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Dressed to Grill
Seven wines that can take the heat.
Summertime, and the grilling is easy…especially with a glass of wine in your hand. Not sure how to choose the right ones? Use this as your cheat sheet.
Most grills see more beef than anything else, so if it’s a steak for you, a slightly serious cabernet sauvignon is a perfect companion. I love the dark, velvety fruit of Twenty Rows Cabernet Sauvignon ($27; available at 20 Brix, Milford). It can be slightly tense upon opening, but that disappears with aeration, or with a mouthful of rib eye. If you’re grilling a hamburger, there is no better All-American partner than red Zinfandel. The chocolaty red fruit soars out of the Joel Gott Zinfandel ($17; The Wine Guy, Norwood) which is a richly textured smash with a burger. Fish, on the other hand, can be tricky. Nowadays more people seem to be grabbing a red wine when they grill fish, but red wine often highlights the “fishy” flavor of the meat and brings about a taste in the wine itself not unlike metal shavings. A dry Riesling from Alsace—like the lime and stone-fruity The Furst Riesling ($15; Wine World, Anderson Twp.)—is a spectacular, succulent pairing. If you prefer red, or in this case pink, try a dry rosé instead. The Charles & Charles Rosé ($13; The Wine Guy, Norwood) from Washington is absurdly delicious and full of rather weighty red fruit flavors that give it many of the charms of red wine.
Grilled lamb is a miraculous meeting of two great flavors. Its vivid vim dovetails beautifully with the smoke and char that fire imparts, and it deserves a wine with similarly celestial qualities. Despite its ominous name, Owen Roe’s Sinister Hand ($28; Piazza Discepoli, Glendale, Madeira, White Oak) is a splendid ally. This luxurious, supple, Grenache-based blend from Washington is made in the style of the great wines of France’s Rhône Valley but has a more neon character from fruit grown in U.S. soil.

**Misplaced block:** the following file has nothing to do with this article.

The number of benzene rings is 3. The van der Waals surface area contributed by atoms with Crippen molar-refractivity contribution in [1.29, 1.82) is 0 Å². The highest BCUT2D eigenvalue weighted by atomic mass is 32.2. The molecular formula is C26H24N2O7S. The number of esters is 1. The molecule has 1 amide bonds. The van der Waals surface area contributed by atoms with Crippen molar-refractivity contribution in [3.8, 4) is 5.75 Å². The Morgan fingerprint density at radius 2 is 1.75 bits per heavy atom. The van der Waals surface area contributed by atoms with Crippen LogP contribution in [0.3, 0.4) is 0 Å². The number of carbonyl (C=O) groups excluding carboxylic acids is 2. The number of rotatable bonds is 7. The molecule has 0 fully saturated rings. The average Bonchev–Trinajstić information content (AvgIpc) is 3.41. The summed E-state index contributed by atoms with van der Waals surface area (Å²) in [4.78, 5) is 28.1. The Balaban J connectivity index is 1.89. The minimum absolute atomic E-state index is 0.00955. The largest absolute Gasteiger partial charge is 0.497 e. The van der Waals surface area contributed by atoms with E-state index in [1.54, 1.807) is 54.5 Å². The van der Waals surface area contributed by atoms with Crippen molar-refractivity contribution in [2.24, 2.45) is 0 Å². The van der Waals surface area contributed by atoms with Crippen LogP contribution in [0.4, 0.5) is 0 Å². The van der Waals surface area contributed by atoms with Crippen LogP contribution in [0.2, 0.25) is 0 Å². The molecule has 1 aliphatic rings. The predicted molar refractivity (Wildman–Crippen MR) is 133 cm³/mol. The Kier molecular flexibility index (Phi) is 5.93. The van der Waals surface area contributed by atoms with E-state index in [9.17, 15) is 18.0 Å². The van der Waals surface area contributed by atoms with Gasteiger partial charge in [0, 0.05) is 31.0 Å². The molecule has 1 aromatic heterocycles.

When a pizza is on the table, everybody runs for Italian wine. Chianti is the common choice, but Barbera, an excellent grape from northern Italy, is almost always better, particularly with a grilled pizza. The Enotria Barbera ($15; Marty’s Hops and Vines, North College Hill) from California is dynamite, lighting up your mouth with great blue and black fruit flavors, buttressing the pizza sauce with a velveteen luster that will keep you coming back for more.
The somewhat bedeviled production of grill-smoking perfect ribs deserves a bottle (or three) of Austin Hope Troublemaker ($15; Little Sonoma, West Chester). Call your friends over, because the smooth complexities of this lip-smacking California Syrah blend are so good with ribs you’ll need to share. Besides, it’s better to have the role of troublemaker already taken by the time your friends arrive.
Originally published in the July 2012 issue.
Bottle photographs courtesy of: Graziano Family of Wines, Napa Valley Wines, Owen Roe Wines, Charles & Charles Wines, Eagle Eye Brands, Trinchero Family Estates, Hope Family Wines